Cookery course report: Cinnamon Kitchen, Cooking of the Southern Indian estates

The Saturday cooking masterclasses at Cinnamon Kitchen may have an early start (9.30am) but do allow an extra ten minutes to ensure a timely arrival, as I discovered to my cost. Although the City restaurant is a stone’s throw from Liverpool Street Station, access to its stunning glass-covered Devonshire Square location is limited at weekends, which means a more circuitous route to the gated main entrance opposite Cutler Street.

However, the advantage of running courses in the heart of London’s business district on Saturday when there’s no-one about soon became apparent – the restaurant has no call for a lunch service on Saturday, leaving the full facilities of a professional kitchen available for enthusiastic amateurs to try their hand at the culinary arts.

On arrival and feeling a little flustered from my travails, I was ushered into a private dining room off the main restaurant, served a light breakfast of juice, coffee and pastries and left to introduce myself to my navigationally more adept fellow students – a gender balanced mixed-aged group of ten.

Suitably sated, Rakesh Ravindran, the head chef at the Cinnamon Club, introduced his team and gave us a flavour of Southern Indian cooking before taking us through the dozen or so dishes that, as a group, we would be preparing.

With our taste buds teased, it was time to meet the herbs and spices we would be cooking with and learn how they should be used and combined, as well as some of their ascribed medicinal properties. Essentially, whole spices should be added to heated oil at the beginning of the cooking process, ground spices prior to simmering, with blended spices like karahi or garam masala added towards the end to enhance flavour. Turmeric however, should be put in the pot as soon as the liquid is added to allow the bitter taste to cook out and only the vibrant yellow colour to remain.

On entering the kitchen we were split into three groups and introduced to the chef who would guide us through the preparation and cooking of our selected dishes. Hari Nagaraj, the former Cinnamon Club head chef and now manager, was our expert guide and having selected our ingredients and required spices he put the three of us to work doing the required prep for our dishes of roast rump of lamb with Chettinand spices and coconut rice, mussels moily soup and lemon rice.

Following clear, well written recipes, and under the watchful eye of Hari, we blended spices, sauted shallots, curry leaves and coconut into a paste, trimmed lamb rumps before rubbing with a simple marinade of garlic and ginger paste, made a fish stock from monkfish bones and onion skins, cleaned mussels, and prepared a sauce using tamarind, fresh coriander, lamb bones and a dozen spices.

With the coconut spice paste added to the tamarind sauce and left to simmer and the lamb seared in a pan and transferred to a hot oven to finish, the main course was in hand. The mussels were then put in a pan of tumeric, onion and spiced oil for a few minutes before adding the sieved fish stock to finish the soup and with a heated pan of spiced chana dal and white lentils added to half the boiled basmati rice and the lemon juice, while the other half was complemented by yoghurt infused with roasted chana dal, mustard seeds, chilli, onion, ginger and curry leaves, our rice dishes were prepared.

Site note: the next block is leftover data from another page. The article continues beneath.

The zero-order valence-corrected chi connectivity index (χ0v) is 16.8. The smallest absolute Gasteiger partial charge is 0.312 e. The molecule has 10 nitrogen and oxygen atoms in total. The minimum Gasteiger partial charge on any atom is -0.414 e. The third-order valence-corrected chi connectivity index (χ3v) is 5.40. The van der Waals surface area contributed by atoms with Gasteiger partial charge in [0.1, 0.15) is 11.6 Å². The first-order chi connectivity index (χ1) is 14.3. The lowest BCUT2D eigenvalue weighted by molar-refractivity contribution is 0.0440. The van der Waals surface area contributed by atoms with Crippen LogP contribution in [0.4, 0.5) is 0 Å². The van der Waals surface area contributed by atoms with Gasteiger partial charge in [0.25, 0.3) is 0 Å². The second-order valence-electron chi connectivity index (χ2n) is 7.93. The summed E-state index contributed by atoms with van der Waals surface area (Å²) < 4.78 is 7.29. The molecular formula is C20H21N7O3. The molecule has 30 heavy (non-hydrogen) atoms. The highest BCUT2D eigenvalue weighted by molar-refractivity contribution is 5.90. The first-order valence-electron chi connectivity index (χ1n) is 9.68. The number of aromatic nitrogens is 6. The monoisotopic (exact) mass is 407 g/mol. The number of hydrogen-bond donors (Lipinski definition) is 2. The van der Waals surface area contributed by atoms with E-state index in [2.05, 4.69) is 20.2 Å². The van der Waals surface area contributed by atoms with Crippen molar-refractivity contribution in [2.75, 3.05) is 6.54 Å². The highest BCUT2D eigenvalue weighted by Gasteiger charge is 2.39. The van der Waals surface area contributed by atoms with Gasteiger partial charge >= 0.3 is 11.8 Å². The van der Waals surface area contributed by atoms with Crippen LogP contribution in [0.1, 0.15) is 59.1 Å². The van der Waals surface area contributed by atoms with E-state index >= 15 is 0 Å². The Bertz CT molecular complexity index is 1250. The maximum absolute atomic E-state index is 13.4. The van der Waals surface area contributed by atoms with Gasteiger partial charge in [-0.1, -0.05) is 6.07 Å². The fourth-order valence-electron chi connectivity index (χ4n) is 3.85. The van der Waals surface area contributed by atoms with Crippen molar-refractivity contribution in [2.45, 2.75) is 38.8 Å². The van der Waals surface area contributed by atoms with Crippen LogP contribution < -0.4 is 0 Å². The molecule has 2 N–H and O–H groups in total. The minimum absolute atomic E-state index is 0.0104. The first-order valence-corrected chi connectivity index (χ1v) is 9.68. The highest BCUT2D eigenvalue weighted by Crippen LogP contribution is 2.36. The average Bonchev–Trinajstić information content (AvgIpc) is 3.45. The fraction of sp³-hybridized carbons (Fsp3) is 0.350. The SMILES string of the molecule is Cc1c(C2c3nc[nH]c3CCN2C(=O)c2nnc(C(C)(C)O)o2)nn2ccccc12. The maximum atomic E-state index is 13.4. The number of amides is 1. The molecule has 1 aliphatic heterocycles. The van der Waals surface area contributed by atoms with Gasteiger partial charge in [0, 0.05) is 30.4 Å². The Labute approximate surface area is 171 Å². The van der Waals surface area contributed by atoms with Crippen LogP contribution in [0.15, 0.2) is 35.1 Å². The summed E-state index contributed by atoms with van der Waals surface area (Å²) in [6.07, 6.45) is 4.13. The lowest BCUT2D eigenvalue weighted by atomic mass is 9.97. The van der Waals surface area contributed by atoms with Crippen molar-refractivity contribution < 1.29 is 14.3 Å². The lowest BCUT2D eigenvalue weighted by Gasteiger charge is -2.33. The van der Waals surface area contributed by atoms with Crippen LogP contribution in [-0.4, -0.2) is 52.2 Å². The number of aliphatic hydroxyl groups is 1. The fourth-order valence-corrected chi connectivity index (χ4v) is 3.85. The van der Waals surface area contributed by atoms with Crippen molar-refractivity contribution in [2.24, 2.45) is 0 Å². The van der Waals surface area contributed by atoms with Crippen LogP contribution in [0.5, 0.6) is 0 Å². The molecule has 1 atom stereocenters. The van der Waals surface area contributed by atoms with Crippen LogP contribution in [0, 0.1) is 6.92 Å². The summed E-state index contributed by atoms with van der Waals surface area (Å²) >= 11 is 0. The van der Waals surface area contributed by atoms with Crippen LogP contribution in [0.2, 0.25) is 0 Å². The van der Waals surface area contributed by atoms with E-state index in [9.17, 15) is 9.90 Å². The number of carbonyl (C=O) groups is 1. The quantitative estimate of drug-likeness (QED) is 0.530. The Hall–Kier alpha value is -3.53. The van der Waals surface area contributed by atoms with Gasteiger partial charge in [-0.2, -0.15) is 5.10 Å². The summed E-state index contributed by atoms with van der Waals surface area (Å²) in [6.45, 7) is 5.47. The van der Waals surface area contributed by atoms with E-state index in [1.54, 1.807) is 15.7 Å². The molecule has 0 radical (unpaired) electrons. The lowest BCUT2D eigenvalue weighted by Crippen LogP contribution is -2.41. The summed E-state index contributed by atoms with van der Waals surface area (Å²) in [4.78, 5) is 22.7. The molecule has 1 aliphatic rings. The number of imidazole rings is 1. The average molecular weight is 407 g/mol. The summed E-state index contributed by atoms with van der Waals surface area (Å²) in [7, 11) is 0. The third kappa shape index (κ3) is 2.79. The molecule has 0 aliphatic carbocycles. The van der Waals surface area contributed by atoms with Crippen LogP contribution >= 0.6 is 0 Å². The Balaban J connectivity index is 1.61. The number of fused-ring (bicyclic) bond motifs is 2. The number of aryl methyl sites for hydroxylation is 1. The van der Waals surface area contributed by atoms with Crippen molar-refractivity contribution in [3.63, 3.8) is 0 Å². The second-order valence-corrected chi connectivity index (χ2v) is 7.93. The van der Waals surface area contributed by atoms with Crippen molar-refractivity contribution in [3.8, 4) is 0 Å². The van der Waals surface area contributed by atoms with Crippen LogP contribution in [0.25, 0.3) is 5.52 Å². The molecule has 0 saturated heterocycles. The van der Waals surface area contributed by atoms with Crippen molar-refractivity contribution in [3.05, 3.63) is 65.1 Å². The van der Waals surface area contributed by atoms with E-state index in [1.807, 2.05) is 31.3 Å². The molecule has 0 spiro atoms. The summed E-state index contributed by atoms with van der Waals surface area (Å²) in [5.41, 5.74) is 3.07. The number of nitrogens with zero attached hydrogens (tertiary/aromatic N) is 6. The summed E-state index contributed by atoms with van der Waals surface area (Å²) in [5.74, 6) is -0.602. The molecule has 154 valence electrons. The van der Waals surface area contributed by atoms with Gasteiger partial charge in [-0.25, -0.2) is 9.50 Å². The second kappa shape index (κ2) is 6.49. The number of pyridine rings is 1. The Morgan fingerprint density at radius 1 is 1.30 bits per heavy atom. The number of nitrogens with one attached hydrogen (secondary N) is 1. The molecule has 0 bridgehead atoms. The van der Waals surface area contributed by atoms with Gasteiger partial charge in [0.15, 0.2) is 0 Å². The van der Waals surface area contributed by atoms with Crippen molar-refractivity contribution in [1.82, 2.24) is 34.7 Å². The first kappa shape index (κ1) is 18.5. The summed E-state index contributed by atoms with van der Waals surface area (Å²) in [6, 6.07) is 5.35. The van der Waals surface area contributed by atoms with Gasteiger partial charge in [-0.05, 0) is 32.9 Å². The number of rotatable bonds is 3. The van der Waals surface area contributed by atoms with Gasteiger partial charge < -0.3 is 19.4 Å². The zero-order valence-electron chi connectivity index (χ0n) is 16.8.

Focusing our efforts on the dishes we had been preparing so intently had left little time to observe the cooking techniques employed by the other groups, whose offerings included, dry spice crusted sea bass wrapped in banana leaf, Alleppey style seafood curry with green mango and coconut, Karantaka style stir fried pork, green coconut chutney, Sambar – a lentil broth, Dosa – rice pancakes and a variety of stuffed and plain naan style breads made in the tandoor. Needless to say the day’s events were the talk of the table as we sat in the restaurant to consume the fruits of our collected labours.

The course was a great success and enjoyed by all. Understanding the order in which ingredients should be added to the pan and their quantities was invaluable. We learned that an even dice will ensure onions sauté at the same rate, that a dollop of dough when added to a sauce will absorb the fiery heat of too many chillies or the saltiness of over seasoning and, as most ably demonstrated by Hari, that with a lot of practice we too will come to know that an extra pinch of this spice or a quarter teaspoon of that will bring a recipe of complex flavours into perfect balance.

Just in case you forget anything, all the day’s recipes, plus an embroidered apron and a Cinnamon Club cookbook are presented in a goody bag for you to take home.

Cinnamon Kitchen Masterclasses cost £175 and run from 9.30am to 2.30pm one Saturday a month. Booking is essential as places are limited and courses are often sold out.

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Contact: Cookery course report: Cinnamon Kitchen, Cooking of the Southern Indian estates

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